See the link between carbon use and NJ’s most powerful storms | Letters
Hurricane Ida killed at least 27 people in New Jersey, caused damage to people’s property and businesses, and required allocation of state and federal funds to cover the damage.
We are paying for climate change right now whether you like it or not.
New Jersey’s average temperature has risen faster than any other state over the past 100 years, according to the National Oceanic and Atmospheric Administration. No matter how much we reduce carbon emissions, New Jersey’s sea level is expected to rise by more than a foot over the next decade. We are also a particularly vulnerable state. Our large hotel industry is located primarily on the Atlantic coast, and ours is the most densely populated state.
If a tornado hits Wyoming, the effects on people, property, and businesses may be slight as the tornado could dissipate before reaching a populated area. In New Jersey, many more people are likely to be affected.
There is hope, however, through mechanisms such as carbon pricing. Instead of spending so much tax dollars on disaster relief, we could price carbon emissions at $ 15 per metric tonne, a cost that would encourage companies to switch to clean energy and reduce emissions. .
The government could then use that carbon revenue to preserve the environment, or it could distribute a cash dividend to all US citizens. Unless you lead a particularly unsustainable lifestyle, this dividend is likely to save you money. 62% of registered voters nationwide support a carbon royalty and dividend approach, according to a University of Maryland study.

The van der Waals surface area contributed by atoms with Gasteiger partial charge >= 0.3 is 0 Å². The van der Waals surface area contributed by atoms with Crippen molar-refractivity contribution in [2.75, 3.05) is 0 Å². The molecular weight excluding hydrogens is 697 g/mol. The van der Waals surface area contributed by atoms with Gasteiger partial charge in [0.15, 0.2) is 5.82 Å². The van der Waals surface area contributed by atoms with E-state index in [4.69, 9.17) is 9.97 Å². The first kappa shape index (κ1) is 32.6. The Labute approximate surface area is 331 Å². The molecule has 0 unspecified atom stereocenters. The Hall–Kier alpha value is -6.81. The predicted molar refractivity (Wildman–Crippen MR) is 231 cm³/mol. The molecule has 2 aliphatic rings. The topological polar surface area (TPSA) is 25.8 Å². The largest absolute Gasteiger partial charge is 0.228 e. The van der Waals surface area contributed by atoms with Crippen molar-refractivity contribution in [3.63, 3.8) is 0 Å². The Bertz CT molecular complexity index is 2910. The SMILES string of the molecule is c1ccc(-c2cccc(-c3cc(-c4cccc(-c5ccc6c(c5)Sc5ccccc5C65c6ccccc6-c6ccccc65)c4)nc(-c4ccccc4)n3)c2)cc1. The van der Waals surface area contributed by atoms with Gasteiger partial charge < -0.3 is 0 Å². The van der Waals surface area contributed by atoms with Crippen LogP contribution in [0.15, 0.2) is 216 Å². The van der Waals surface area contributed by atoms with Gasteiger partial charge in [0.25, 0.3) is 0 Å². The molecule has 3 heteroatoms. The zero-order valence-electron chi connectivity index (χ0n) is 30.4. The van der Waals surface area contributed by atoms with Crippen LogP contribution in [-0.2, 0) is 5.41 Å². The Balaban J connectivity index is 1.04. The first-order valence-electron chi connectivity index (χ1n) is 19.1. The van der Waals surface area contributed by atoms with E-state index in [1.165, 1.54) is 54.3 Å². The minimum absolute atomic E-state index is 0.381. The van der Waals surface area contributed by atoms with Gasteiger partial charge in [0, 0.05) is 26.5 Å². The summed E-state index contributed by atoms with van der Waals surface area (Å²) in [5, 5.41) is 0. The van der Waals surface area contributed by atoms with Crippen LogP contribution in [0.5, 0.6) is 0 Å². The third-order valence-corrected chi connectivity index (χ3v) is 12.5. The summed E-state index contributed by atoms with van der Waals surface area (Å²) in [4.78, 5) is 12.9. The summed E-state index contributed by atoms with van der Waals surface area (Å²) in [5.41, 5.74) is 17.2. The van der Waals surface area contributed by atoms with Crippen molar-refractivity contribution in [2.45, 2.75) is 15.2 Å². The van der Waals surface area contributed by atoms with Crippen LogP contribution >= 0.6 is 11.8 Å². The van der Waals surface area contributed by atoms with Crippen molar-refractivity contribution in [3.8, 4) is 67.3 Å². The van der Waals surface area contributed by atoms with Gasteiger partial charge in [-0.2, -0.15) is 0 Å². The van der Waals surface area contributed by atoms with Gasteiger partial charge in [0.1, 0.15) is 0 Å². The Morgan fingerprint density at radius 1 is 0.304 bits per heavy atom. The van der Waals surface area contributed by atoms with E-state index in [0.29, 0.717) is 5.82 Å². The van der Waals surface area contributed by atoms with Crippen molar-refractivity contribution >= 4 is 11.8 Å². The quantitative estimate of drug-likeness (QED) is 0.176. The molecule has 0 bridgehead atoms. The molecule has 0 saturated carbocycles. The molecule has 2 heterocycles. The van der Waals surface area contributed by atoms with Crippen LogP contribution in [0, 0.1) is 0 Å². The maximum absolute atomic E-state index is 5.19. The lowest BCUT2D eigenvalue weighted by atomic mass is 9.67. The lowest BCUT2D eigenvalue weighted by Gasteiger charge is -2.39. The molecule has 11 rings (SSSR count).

While the Senate finance committee is considering carbon pricing, nothing is guaranteed. That’s why it’s important to call and write your representatives in Congress, and President Joe Biden, to express how important this is to you.
The future of the garden state depends on it.
Sean Heaney, Township of Galloway
Call it COVID-19 science: let the fittest survive
Many responses to the COVID-19 pandemic have helped socialist-leaning leaders gain more power over the people.
University graduates and business leaders are mainly infected with the socialist doctrine and have adapted to its economic structure. But, small businesses have lost their political power.
Coronavirus infection does not recognize the equality of individuals and will affect each person differently. It is a selection process where the strong will survive and the weak will perish. I have chosen not to be vaccinated because I am ready to participate in this process of natural selection.
Science must stay away from politics. Science must be dedicated to the truth even if it goes against the current consensus. It reminds me of Galileo and his struggle with the Catholic Church, which accused him of heresy for saying that the Earth revolves around the sun.
If science deviates from the truth, it will have devastating effects on our society. Science is inseparable from civilization.
If I survive without a vaccine, I will feel glorious. Bureaucrats and business owners will get vaccinated, and they will also try to get their employees vaccinated. These leaders are very serious about making money and they will accept anything, even if it is socialist, to get it.
Lee Lucas, Gibbstown
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